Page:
7 Sept. 2014 sermon — Matt. 18:15-20

DISCLAIMER: I believe sermons are meant to be heard. They are the word proclaimed in a live exchange between God and the preacher, and the preacher and God, and the preacher and the people, and the people and the preacher, and the people and God, and God and the people. Typically set in the context of worship and always following the reading of scripture, sermons are about listening and speaking and hearing and heeding. At the risk of stepping outside such boundaries, I share sermons here — where the reader will have to wade through a manuscript that was created to be spoken word. Even if you don’t know the sound of my voice, let yourself hear as you read. Let your mind see as you hear. Let your life be opened to whatever response you begin to hear within you.

May the Spirit Speak to you!
RevJule
______________________
 

7 September 2014 – 13th Sunday after Pentecost

Click here to read scripture first: Matthew 18:15-20 (NRS)

 

I can’t go into all the sorted details, but last week when I was gathered with about a hundred other pastors at a conference in Montreat; I heard a whole lot of stories about churches in the middle of major fights. One of them had to do with disagreements over denominational matters, but most of them came down to people who really couldn’t find a way to get along. Small churches, mid-sized, and large ones too that to one degree or another are tearing each other apart. The worst I heard was ruling elders having shouting matches at each other in the parking lot after session meetings, though I’ve actually attended session meetings where the elders and pastor on their feet around the table were pounding fists and shaking fingers at each other. You should know that I was an outside guest at such meetings and not the pastor doing the pounding. . . . Most all of the church fights I heard about last week were among good, God-fearing Presbyterians. Just like us: well-educated, successful, family folks who could not get along. Some of the stories sounded totally justified to me. I mean, if the church I was a member of, without any input from us, went off and changed not only the time of Sunday worship but also the style of it; I think I might be ready to throw a few punches. If my beloved music director suddenly was fired; I’d go to battle. If the pastor who had held my hand through life’s traumas, whom I had come to love and trust completely, suddenly was being charged with something outlandish like taking two full days off each week; I just might have a few choice words for the accusers. We’re the church. Everyone says it’s not supposed to be like this. But the truth of it is, sometimes – actually far too often these days – it is.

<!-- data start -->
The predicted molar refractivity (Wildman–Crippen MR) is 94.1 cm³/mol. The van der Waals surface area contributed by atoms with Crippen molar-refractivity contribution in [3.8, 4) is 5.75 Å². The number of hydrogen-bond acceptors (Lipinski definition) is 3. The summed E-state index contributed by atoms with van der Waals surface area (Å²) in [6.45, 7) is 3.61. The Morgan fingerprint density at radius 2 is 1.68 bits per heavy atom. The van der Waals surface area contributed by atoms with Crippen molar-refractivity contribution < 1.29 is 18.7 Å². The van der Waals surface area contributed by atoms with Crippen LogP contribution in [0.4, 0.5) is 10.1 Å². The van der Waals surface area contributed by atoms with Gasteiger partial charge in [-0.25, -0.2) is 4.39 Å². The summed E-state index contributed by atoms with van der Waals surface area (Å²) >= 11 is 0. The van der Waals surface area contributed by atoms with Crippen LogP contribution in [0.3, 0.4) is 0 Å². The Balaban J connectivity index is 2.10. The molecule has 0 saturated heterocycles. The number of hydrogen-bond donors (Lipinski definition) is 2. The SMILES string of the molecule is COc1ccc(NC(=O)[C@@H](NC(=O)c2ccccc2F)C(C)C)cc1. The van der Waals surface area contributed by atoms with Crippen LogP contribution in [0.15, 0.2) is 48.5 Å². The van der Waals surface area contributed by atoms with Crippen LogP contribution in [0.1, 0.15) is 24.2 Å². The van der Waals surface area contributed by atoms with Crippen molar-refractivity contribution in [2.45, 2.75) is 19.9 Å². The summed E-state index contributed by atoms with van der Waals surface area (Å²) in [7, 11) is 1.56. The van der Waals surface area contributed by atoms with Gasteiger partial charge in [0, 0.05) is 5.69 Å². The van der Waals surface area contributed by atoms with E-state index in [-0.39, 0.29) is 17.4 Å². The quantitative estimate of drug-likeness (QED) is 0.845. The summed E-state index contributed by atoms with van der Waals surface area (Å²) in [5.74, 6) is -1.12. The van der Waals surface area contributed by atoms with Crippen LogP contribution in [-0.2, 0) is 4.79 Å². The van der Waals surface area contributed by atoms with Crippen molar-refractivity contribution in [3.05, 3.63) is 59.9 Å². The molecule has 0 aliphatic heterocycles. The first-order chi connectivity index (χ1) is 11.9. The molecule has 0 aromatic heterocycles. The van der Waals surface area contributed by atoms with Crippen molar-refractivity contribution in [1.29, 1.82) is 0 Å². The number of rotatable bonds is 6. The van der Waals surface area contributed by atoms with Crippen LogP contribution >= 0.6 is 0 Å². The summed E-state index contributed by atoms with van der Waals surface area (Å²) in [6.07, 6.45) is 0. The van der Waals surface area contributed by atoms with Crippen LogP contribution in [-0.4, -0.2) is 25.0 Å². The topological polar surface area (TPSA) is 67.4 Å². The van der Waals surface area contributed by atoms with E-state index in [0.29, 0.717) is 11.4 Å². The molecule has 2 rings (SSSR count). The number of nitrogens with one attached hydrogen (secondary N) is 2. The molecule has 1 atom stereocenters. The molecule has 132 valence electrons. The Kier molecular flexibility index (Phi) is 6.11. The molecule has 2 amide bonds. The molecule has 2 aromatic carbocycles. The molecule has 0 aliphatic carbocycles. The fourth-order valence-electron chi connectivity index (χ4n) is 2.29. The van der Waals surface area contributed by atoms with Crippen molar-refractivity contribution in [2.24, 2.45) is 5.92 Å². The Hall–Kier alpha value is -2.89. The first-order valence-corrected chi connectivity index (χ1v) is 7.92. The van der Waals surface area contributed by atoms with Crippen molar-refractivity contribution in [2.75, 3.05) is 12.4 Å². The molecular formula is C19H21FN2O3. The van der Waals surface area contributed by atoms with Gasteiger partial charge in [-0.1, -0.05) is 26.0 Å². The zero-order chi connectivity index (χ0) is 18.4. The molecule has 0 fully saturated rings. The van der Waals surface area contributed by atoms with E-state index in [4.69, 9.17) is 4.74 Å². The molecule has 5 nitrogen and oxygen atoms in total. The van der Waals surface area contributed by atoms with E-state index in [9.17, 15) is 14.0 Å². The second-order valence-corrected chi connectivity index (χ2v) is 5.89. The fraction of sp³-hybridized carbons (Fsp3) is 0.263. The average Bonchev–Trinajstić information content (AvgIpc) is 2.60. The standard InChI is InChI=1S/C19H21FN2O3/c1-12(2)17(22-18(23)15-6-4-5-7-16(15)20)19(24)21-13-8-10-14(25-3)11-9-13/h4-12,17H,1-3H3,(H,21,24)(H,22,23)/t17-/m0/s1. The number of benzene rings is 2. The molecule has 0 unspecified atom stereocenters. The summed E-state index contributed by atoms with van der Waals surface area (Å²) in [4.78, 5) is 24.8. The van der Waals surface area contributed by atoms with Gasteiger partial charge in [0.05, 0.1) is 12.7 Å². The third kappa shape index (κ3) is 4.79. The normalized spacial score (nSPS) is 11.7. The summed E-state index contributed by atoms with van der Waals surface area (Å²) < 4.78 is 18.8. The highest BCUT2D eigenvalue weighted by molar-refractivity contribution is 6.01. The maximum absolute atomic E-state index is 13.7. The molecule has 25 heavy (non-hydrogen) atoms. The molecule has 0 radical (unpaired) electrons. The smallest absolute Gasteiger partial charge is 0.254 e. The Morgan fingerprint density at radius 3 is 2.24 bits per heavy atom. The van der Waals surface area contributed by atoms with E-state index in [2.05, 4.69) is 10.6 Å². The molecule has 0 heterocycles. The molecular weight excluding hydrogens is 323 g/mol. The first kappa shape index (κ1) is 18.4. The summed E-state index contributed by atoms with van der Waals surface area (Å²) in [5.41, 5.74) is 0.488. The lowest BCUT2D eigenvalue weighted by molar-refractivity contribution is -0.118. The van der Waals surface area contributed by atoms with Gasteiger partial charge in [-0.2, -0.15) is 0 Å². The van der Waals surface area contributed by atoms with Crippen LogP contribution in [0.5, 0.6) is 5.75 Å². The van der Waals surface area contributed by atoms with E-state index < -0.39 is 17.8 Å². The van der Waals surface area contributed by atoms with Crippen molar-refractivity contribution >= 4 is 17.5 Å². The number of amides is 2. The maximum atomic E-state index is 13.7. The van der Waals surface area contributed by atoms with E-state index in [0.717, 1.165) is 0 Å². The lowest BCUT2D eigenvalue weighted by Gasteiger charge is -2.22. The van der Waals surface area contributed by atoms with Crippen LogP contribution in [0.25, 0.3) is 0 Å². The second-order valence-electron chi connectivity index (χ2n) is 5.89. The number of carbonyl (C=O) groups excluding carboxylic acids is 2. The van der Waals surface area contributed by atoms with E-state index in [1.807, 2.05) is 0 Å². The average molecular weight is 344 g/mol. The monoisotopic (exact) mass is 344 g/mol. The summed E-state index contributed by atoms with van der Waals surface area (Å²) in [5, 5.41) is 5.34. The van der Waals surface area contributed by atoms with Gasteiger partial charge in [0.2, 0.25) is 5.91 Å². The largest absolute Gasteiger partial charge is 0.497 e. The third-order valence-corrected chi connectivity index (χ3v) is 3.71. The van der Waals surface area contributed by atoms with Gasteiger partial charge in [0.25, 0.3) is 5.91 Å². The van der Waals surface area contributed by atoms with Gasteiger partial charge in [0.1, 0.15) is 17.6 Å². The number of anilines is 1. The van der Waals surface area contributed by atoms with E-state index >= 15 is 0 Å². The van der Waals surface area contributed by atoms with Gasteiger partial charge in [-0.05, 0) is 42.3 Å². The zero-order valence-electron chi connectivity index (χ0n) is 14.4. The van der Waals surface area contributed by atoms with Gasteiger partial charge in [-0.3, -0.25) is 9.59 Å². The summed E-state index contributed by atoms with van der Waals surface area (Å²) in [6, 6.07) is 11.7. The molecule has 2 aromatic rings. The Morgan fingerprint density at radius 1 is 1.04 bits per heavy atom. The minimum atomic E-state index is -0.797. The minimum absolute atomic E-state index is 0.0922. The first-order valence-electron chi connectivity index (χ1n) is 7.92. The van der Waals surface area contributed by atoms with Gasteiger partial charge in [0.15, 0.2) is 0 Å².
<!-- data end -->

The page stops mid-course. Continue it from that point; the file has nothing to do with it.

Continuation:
You all know that. Because whether it’s been during your tenure as a member here or somewhere else, conflict happens. Some of you have told me of the difficult days for HPC during the 1980s. I actually learned last week that many congregations of the South experienced very similar difficulties when a particular experience-driven spiritual gifts movement was sweeping the nation. I guess it was something in the water or something but suddenly certain folks were having these ecstatic spiritual experiences – which are not bad in and of themselves. The problem comes when those who have them seek to make them the norm – especially among frozen chosen Presbyterians – and begin judging themselves better than those who haven’t yet been caught by the Spirit in quite the same way. It can be incredibly divisive; as it was in the early church we read about in the epistles, and as I understand it was here for those around at the time. It feels like overnight a major eruption has happened and good church folks are locked in battle with one another. . . . Church fights. Conflict sets in that rages far beyond a simple problem like what to have for dinner tonight.